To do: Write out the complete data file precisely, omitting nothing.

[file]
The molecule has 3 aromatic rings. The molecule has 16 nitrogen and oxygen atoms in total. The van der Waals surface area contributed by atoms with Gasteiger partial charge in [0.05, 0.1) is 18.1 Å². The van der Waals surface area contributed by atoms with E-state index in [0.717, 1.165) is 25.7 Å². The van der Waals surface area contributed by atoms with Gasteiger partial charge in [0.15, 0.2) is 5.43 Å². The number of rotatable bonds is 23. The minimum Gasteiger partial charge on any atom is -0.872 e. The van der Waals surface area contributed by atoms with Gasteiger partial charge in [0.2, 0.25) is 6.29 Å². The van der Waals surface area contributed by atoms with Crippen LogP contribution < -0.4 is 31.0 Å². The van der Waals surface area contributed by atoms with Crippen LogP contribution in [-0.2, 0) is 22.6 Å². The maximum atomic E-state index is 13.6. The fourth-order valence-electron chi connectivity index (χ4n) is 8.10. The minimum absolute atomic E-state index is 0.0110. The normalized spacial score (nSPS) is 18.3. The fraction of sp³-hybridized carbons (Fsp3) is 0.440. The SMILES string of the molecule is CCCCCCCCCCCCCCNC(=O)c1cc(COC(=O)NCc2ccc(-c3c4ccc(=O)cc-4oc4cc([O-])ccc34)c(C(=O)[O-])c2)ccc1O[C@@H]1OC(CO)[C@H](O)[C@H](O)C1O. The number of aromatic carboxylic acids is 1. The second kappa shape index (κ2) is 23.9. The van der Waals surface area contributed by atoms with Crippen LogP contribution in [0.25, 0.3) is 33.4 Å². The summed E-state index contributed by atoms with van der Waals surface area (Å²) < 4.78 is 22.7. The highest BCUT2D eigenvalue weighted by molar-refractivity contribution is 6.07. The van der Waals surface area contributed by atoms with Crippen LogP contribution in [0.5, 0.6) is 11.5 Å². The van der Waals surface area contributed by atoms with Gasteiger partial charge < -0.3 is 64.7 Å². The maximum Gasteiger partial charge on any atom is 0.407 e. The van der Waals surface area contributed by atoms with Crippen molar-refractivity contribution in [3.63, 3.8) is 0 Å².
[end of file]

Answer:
The molecule has 3 aromatic rings. The molecule has 16 nitrogen and oxygen atoms in total. The van der Waals surface area contributed by atoms with Gasteiger partial charge in [0.05, 0.1) is 18.1 Å². The van der Waals surface area contributed by atoms with E-state index in [0.717, 1.165) is 25.7 Å². The van der Waals surface area contributed by atoms with Gasteiger partial charge in [0.15, 0.2) is 5.43 Å². The number of rotatable bonds is 23. The minimum Gasteiger partial charge on any atom is -0.872 e. The van der Waals surface area contributed by atoms with Gasteiger partial charge in [0.2, 0.25) is 6.29 Å². The van der Waals surface area contributed by atoms with Crippen LogP contribution < -0.4 is 31.0 Å². The van der Waals surface area contributed by atoms with Crippen LogP contribution in [-0.2, 0) is 22.6 Å². The maximum atomic E-state index is 13.6. The fourth-order valence-electron chi connectivity index (χ4n) is 8.10. The minimum absolute atomic E-state index is 0.0110. The normalized spacial score (nSPS) is 18.3. The fraction of sp³-hybridized carbons (Fsp3) is 0.440. The SMILES string of the molecule is CCCCCCCCCCCCCCNC(=O)c1cc(COC(=O)NCc2ccc(-c3c4ccc(=O)cc-4oc4cc([O-])ccc34)c(C(=O)[O-])c2)ccc1O[C@@H]1OC(CO)[C@H](O)[C@H](O)C1O. The number of aromatic carboxylic acids is 1. The second kappa shape index (κ2) is 23.9. The van der Waals surface area contributed by atoms with Crippen LogP contribution in [0.25, 0.3) is 33.4 Å². The summed E-state index contributed by atoms with van der Waals surface area (Å²) < 4.78 is 22.7. The highest BCUT2D eigenvalue weighted by molar-refractivity contribution is 6.07. The van der Waals surface area contributed by atoms with Crippen LogP contribution in [0.5, 0.6) is 11.5 Å². The van der Waals surface area contributed by atoms with Gasteiger partial charge < -0.3 is 64.7 Å². The maximum Gasteiger partial charge on any atom is 0.407 e. The van der Waals surface area contributed by atoms with Crippen molar-refractivity contribution in [3.63, 3.8) is 0 Å².